Educational Summer Camps
Academic camps boost students to new levels and broaden their horizons.
No kid wants to spend the summer sitting in a stuffy classroom—not the child who just needs a little help with grammar, and certainly not the math whiz who wants to tackle computer programming. Educational summer camps engage kids in extraordinary ways. Here are the factors you’ll want to consider before sending your child to an academic summer camp.
What are the program’s specific educational goals, and do they match your child’s needs? Does the program cater to students who need help getting up to speed in a subject, or does it focus on advanced topics for students who are already ahead of the curve? Will the kids spend their days in classrooms or will they explore in other ways? How much time is spent on the computer? Does the program keep class sizes small to maximize campers’ interaction with the teachers?
What are the instructors’ qualifications? Summer programs frequently hire professionals with direct experience working with the subject matter; do they have classroom experience as well? Do their backgrounds intersect with your child’s areas of interest? (For example, did they attend a college your child may look at? Are they currently working in a career that your child wants to learn more about?)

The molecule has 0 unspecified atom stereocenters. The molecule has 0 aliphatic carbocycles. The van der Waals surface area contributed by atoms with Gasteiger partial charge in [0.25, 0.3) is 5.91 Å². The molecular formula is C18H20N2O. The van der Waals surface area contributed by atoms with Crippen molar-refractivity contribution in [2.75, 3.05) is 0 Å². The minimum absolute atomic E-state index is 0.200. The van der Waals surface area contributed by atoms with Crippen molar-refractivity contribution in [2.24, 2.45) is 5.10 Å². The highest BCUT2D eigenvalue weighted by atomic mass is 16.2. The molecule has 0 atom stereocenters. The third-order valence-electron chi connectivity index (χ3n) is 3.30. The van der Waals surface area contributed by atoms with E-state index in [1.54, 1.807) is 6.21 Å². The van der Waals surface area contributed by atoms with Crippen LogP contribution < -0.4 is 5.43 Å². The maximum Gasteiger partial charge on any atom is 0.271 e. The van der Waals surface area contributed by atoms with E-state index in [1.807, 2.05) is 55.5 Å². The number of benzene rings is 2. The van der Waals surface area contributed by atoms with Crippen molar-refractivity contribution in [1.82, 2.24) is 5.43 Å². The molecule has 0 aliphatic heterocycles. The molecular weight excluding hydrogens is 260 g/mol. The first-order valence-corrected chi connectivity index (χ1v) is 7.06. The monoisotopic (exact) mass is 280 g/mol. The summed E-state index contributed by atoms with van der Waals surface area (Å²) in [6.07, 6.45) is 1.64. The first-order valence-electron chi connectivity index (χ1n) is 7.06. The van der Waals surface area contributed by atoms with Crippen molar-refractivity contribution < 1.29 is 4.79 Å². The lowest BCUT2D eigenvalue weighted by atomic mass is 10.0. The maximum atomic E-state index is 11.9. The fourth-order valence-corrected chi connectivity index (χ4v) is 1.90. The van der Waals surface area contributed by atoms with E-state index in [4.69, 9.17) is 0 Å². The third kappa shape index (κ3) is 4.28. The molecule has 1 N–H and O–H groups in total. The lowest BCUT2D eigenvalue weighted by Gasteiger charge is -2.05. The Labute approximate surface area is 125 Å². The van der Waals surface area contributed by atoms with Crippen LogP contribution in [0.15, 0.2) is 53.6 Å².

Even the most rigorous of academic programs should offer social and recreational options outside classroom hours. Are there opportunities to play sports and get some exercise? Is there a pool? Do the campers go on field trips or watch movies? What do they do for fun?
The extra credits
Aside from the obvious benefit of continued education during the summer, academic camps frequently offer other advantages and perks. Does the program offer high-school or college credits? Is it held on a campus or facility that you’d like your child to become familiar with? Will the experience add value to your child’s college application or resume? Does the program introduce your child to careers or skills that may take root and flourish?
• Age: How old are most of the campers? Will your child be the oldest or
• Supervision: Who is watching the campers when they’re not in class? Are they on their own most of the time, or is their time managed by program assistants or camp counselors?
• Housing: Will overnight campers be sleeping in tents, cabins, or dorms? Are the living quarters close to the classroom?
• Location: If it’s a sleepaway camp, is the drive manageable? If the program is far away, do you have family or friends nearby in the event of an emergency? If it’s a day camp, is the commute feasible with your existing work schedule?
• Budget: Are there extra course fees (books, supplies, etc.), above and beyond the cost of the camp? Does the total fit into your family’s summer budget?
Contributing editor Cathy Ashby, a former camp director of youth programs at Duke University, is a freelance writer.
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